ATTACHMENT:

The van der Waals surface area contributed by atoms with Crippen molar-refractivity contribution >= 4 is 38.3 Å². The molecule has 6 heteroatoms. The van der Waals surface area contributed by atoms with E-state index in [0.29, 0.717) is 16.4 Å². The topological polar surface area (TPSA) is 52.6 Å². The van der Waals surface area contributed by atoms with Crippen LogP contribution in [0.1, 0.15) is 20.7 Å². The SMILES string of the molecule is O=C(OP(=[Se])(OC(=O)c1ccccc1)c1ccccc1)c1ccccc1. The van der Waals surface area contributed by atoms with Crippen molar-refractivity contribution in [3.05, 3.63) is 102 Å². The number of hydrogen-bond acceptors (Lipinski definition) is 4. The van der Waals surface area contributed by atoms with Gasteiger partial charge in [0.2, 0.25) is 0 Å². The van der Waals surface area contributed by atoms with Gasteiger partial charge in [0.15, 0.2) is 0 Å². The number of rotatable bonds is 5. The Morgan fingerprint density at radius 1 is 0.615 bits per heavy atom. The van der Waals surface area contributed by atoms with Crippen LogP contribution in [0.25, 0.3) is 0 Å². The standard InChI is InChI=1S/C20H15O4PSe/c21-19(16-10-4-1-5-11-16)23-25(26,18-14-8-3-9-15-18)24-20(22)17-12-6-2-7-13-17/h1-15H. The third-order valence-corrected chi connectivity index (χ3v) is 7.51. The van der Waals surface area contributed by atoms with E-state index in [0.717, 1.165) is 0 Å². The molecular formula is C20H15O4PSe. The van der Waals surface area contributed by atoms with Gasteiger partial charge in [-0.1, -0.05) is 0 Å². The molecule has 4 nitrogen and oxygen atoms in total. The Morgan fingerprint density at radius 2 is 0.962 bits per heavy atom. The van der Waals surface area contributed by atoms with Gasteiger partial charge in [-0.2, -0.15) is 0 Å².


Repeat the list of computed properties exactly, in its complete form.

The van der Waals surface area contributed by atoms with Crippen molar-refractivity contribution >= 4 is 38.3 Å². The molecule has 6 heteroatoms. The van der Waals surface area contributed by atoms with E-state index in [0.29, 0.717) is 16.4 Å². The topological polar surface area (TPSA) is 52.6 Å². The van der Waals surface area contributed by atoms with Crippen LogP contribution in [0.1, 0.15) is 20.7 Å². The SMILES string of the molecule is O=C(OP(=[Se])(OC(=O)c1ccccc1)c1ccccc1)c1ccccc1. The van der Waals surface area contributed by atoms with Crippen molar-refractivity contribution in [3.05, 3.63) is 102 Å². The number of hydrogen-bond acceptors (Lipinski definition) is 4. The van der Waals surface area contributed by atoms with Gasteiger partial charge in [0.2, 0.25) is 0 Å². The van der Waals surface area contributed by atoms with Gasteiger partial charge in [0.15, 0.2) is 0 Å². The number of rotatable bonds is 5. The Morgan fingerprint density at radius 1 is 0.615 bits per heavy atom. The van der Waals surface area contributed by atoms with Crippen LogP contribution in [0.25, 0.3) is 0 Å². The standard InChI is InChI=1S/C20H15O4PSe/c21-19(16-10-4-1-5-11-16)23-25(26,18-14-8-3-9-15-18)24-20(22)17-12-6-2-7-13-17/h1-15H. The third-order valence-corrected chi connectivity index (χ3v) is 7.51. The van der Waals surface area contributed by atoms with E-state index in [0.717, 1.165) is 0 Å². The molecular formula is C20H15O4PSe. The van der Waals surface area contributed by atoms with Gasteiger partial charge in [-0.1, -0.05) is 0 Å². The molecule has 4 nitrogen and oxygen atoms in total. The Morgan fingerprint density at radius 2 is 0.962 bits per heavy atom. The van der Waals surface area contributed by atoms with Gasteiger partial charge in [-0.2, -0.15) is 0 Å².